Picture this – a 70+ year old great-grandfather admonishing his 50+ year old daughter, my grandmother, to stop worrying. What was she worrying about? A 4-year old me shimmying up the Alphonso mango tree at my great-grandfather’s house in Pune! I have been fond of mangoes ever since I can remember. And it helped that my family was equally obsessed about the fruit, therefore aiding and abetting many of my endeavours.
There is no fruit that creates as much passion and debate amongst Indians as the mango. And that’s probably because there is no such thing as a mango. In India, you have to be specific and get down to a variety. In the great Indian debate on mangoes, in my opinion, the victor is the Alphonso mango or Haphoos as it is more commonly known. Apart from being mad about its taste, and I will come to that shortly, the Alphonso is grown on the West coast of India, from where I can trace my family roots. So yes, I may be biased.
The Alphonso only arrives during the peak summer in India, usually between March to May. So perhaps it is the contrast of the unbearable heat against the sheer joy provided by this variety that makes it so popular.
Mangoes spawn many rituals around buying, storing and eating. When I was a child, the Alphonso used to arrive in wooden crates at the market or better still delivered home by our fruitwallah (fruitseller). The crates would typically hold two dozen mangoes and you had to wade through a thick layer of hay to get to the first of them. The Alphonso has such a wonderful smell that it would pervade the dining room and kitchen of my grandparents’ home as the first layers of hay came out of the crate. And what a heady aroma it was! Sweet and rich and inviting, almost enticing you to come and take a bite.
And that bite…there is simply nothing that can compare to its succulent, indulgent taste. A good Alphonso mango is a medium sized, plump, firm, ochre yellow fruit that yields golden yellow flesh simply bursting with flavour. It must reach that perfect golden yellow color and fullness, so you know it’s time to cut it open. A day early and it might be a bit tart. A day late and it could become over ripe. But as a child, you are so eager to eat it that you spend most of your day pulling apart the hay and gazing lovingly at each piece. Which is why, not one mango ever goes waste.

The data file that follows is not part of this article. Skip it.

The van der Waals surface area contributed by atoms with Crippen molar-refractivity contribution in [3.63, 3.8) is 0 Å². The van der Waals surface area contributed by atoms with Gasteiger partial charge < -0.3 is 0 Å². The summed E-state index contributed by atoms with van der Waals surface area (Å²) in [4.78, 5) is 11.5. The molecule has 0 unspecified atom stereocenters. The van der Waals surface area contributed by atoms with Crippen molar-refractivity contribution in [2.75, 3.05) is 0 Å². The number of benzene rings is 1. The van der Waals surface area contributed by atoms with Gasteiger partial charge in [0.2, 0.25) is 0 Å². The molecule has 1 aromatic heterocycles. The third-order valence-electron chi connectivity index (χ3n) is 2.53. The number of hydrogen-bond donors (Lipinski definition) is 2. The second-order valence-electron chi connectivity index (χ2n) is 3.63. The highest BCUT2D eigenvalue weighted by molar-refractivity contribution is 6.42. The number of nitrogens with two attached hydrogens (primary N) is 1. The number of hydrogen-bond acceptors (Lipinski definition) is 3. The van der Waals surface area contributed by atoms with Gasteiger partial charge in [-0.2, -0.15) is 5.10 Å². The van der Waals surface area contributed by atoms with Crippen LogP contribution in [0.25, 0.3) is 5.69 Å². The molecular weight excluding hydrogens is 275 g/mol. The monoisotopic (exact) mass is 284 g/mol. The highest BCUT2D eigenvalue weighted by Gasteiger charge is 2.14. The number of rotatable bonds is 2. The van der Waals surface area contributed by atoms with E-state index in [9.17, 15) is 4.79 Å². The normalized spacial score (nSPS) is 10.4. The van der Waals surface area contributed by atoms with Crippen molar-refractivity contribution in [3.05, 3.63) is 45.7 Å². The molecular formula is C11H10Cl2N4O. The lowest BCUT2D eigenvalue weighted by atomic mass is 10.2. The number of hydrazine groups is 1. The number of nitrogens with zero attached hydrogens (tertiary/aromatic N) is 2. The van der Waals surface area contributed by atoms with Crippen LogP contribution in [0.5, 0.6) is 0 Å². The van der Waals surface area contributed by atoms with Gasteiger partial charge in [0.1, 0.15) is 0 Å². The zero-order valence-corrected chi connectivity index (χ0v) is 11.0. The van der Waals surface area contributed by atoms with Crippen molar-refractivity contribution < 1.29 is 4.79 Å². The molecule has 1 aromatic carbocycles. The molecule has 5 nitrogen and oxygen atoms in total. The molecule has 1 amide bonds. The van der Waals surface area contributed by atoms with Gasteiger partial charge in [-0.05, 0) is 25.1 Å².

The depth of experience that an Alphonso offers is the reason why all other varieties of mango fall far behind for me. The experience, however, doesn’t come cheap. Therefore, mock gasps of indignation from my grandmother would be common every time the fruit seller came home to deliver another crate. It never stopped her from buying them. But woe betide she ever found a rotten mango deep inside the crate.
At home, mangoes were had as dessert usually after lunch. My grandmother was in charge of cutting the fruit as it was important to cut it in a way that ensured every bit of it could be eaten. Since everyone at home enjoyed the fruit, 4 to 5 of them would get cut and served on a large steel plate which would be laid in the centre of the dining table. And then we would all dive in, grab a slice with our hands and with our teeth pull the fruit off the skin, as the juice invariably trickled down our hands. There was no shame in tugging at the skin to ensure the last bits came off till you finally tasted the bitter skin and decided to stop. The last bit of the mango left on the plate was always the big seed and usually my grandmother and mother went for that, shamelessly eating it till they reduced it literally to its hard shell.
There’s a joke that the best way to eat a mango is to sit in a bathtub, so that it doesn’t stain your clothes. But since bathtubs are an uncommon phenomenon in India, mango stains rule.
Mango season meant a slew of treats. On Sunday mornings, my sister and I would be treated to a glass of ice cold mango milk, which was diced mango and milk blended together and chilled. A special lunch would include aamras, which means the juice of a mango. The mango is squeezed into a pulp, chilled and eaten with deep fried, hot puris or puffed bread. Many Indian restaurants will advertise this dish during mango season. Some may be bold enough to offer “unlimited” aamras, but will need to brace themselves for the onslaught of aunties and uncles keen to make most of the bargain.
In Mumbai, you made evening trips to Gokul or Naturals to taste fresh mango ice cream or fresh mango with malai ice cream, which was just as good. Imagine ice cream made with only fresh cream. A dollop of that on top of an indulgent mango like Alphonso was a double treat.